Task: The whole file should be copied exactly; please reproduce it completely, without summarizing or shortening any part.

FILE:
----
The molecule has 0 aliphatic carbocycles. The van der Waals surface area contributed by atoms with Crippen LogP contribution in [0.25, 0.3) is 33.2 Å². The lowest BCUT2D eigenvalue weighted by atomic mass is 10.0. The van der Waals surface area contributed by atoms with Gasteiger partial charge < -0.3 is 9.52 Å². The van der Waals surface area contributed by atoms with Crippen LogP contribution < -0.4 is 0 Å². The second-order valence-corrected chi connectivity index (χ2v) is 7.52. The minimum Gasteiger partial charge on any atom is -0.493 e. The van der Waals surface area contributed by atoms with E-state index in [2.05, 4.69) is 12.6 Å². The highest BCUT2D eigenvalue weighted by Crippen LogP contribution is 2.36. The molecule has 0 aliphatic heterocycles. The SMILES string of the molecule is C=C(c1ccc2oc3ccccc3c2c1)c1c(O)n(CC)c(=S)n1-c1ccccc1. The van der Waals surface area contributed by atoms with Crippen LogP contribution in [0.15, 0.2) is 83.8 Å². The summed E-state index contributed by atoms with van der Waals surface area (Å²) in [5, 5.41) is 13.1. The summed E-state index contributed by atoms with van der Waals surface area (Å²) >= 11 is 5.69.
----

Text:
The molecule has 0 aliphatic carbocycles. The van der Waals surface area contributed by atoms with Crippen LogP contribution in [0.25, 0.3) is 33.2 Å². The lowest BCUT2D eigenvalue weighted by atomic mass is 10.0. The van der Waals surface area contributed by atoms with Gasteiger partial charge < -0.3 is 9.52 Å². The van der Waals surface area contributed by atoms with Crippen LogP contribution < -0.4 is 0 Å². The second-order valence-corrected chi connectivity index (χ2v) is 7.52. The minimum Gasteiger partial charge on any atom is -0.493 e. The van der Waals surface area contributed by atoms with E-state index in [2.05, 4.69) is 12.6 Å². The highest BCUT2D eigenvalue weighted by Crippen LogP contribution is 2.36. The molecule has 0 aliphatic heterocycles. The SMILES string of the molecule is C=C(c1ccc2oc3ccccc3c2c1)c1c(O)n(CC)c(=S)n1-c1ccccc1. The van der Waals surface area contributed by atoms with Crippen LogP contribution in [0.15, 0.2) is 83.8 Å². The summed E-state index contributed by atoms with van der Waals surface area (Å²) in [5, 5.41) is 13.1. The summed E-state index contributed by atoms with van der Waals surface area (Å²) >= 11 is 5.69.